The old joke goes like this: “95% of the world’s bourbon is made in Kentucky and the rest just isn’t bourbon.” It’s a cute line, sure, but it’s kind of dumb and not really funny anyway, except if you live in Kentucky or if your name is Jimmy Russell. I don’t know for sure if this percentage is still accurate, but even if it is, it is bound to decrease in this fun craft distilling world we find ourselves in, however slowly. The fact remains sure and true that the number of distilleries outside of Kentucky producing bourbon is long and ever increasing year to year (for a good list click here). This was bound to happen, because after all, bourbon can be made anywhere in America, not just in Kentucky. Eater.com published an article profiling 18 non-Kentucky bourbons that supposedly should be on your radar. I have tried a few of these, and while I am certainly not mortally insulted by any of them (Breckenridge and Few are pretty good), their prices are absurd, frankly. When faced with the choice of grabbing a $60.00 dollar bottle of 2 year old craft or purchasing a $24.00 dollar handle of 9 year old Buffalo Trace Kentucky Straight, then friend, I hope you understand how the free market works and are not flabbergasted when the vast majority of folks choose the latter, enjoy their fine Saturday night, and not give much of a flying ferret about the former.
Before our review of 1792 Ridgemont Reserve, a most certainly Kentucky themed review, allow me to set the table a bit further on this 95% figure…
- Bourbon is a 3 billion dollar industry in Kentucky.
- Production has increased 170% since 1999.
- 1.3 million barrels were filled in 2014 alone.
- As of 2014, 5.6 million barrels are aging in the Kentucky rack-houses. For perspective, 4.4 million people live in Kentucky.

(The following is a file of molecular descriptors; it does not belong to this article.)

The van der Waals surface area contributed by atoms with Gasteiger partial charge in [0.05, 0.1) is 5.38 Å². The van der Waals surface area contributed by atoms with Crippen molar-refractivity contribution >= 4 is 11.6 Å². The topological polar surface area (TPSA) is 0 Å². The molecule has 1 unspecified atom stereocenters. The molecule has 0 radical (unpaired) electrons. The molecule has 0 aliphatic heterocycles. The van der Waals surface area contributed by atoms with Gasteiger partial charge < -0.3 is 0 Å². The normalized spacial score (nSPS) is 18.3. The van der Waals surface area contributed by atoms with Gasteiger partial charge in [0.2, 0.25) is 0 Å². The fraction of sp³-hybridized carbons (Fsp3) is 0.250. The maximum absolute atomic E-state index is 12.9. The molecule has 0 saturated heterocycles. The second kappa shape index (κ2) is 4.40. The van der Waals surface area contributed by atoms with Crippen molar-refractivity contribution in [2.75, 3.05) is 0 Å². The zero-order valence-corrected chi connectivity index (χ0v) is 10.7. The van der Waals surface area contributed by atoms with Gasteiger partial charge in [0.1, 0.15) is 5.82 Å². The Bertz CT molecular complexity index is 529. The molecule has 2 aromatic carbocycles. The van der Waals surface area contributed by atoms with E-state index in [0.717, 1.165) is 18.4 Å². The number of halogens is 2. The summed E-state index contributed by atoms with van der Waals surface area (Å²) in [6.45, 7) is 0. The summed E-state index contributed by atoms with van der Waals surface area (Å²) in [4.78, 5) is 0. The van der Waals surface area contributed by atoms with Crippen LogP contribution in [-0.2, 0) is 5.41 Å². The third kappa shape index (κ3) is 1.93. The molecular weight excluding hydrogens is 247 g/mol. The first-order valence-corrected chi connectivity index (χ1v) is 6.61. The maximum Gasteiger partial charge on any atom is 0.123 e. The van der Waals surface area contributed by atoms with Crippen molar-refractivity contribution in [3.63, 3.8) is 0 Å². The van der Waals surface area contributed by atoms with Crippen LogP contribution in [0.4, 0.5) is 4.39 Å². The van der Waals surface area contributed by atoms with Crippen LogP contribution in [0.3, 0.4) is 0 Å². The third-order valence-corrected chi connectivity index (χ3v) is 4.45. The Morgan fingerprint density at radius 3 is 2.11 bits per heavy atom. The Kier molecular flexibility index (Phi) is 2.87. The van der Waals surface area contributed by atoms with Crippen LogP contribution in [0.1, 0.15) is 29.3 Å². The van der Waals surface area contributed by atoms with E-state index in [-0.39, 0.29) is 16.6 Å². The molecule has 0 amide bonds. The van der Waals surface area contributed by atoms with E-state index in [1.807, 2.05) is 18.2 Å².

Kentucky sits on a huge bed of blue limestone. This limestone effectively filters the water source of unwanted hard iron and leaves in calcium and magnesium, aiding in fermentation and overall purity/taste. The climate offers huge temperature contrasts from summer to winter producing extraordinary aging activity. And plenty of farmland for corn, the base ingredient can’t hurt either. You want respect? You want to distill and sell your non-Kentucky bourbon? You are free to do so, just make sure you are putting quality in the bottle for a fair price and you’ll be well on your way, with me championing your efforts.
But in the meantime, we go through a few particulars on today’s selection, 1792 Ridgemont Reserve. Produced by Barton Distilling Company, this NAS Kentucky straight bourbon is Sazerac owned, contains a high rye flavor grain as well as more malt than most bourbons. In 2013, Barton dropped the 8 year old age statement, but still retains the “barrel select” designation and is bottled at 46.85%. On to it…
Nose- Big oak sugars of toffee and butterscotch. Burnt caramel. Nice herbal feel, lavender? Musty rye. Nice.
Taste- Oaky toffee, viscous and coating. Lovely. Toasted and dry.
Finish- Medium to long. Big barrel char with musty feel to it. Herbal, blackberry and toffee. Great finish.
Comment- Consistent, classic bourbon flavors. Gotta love it. I don’t think this bourbon will change my life forever, but I won’t prevent it from entering my glass either. Recommended.
SWC Rating – 84/100
Footnote- Yes, 1792 was the year Kentucky entered statehood and Ridgemont is the official toasting whiskey of the Kentucky Bourbon Festival, but these facts were left out of the review because no one cares.
Agree? Disagree? Let us know in the comments section below.
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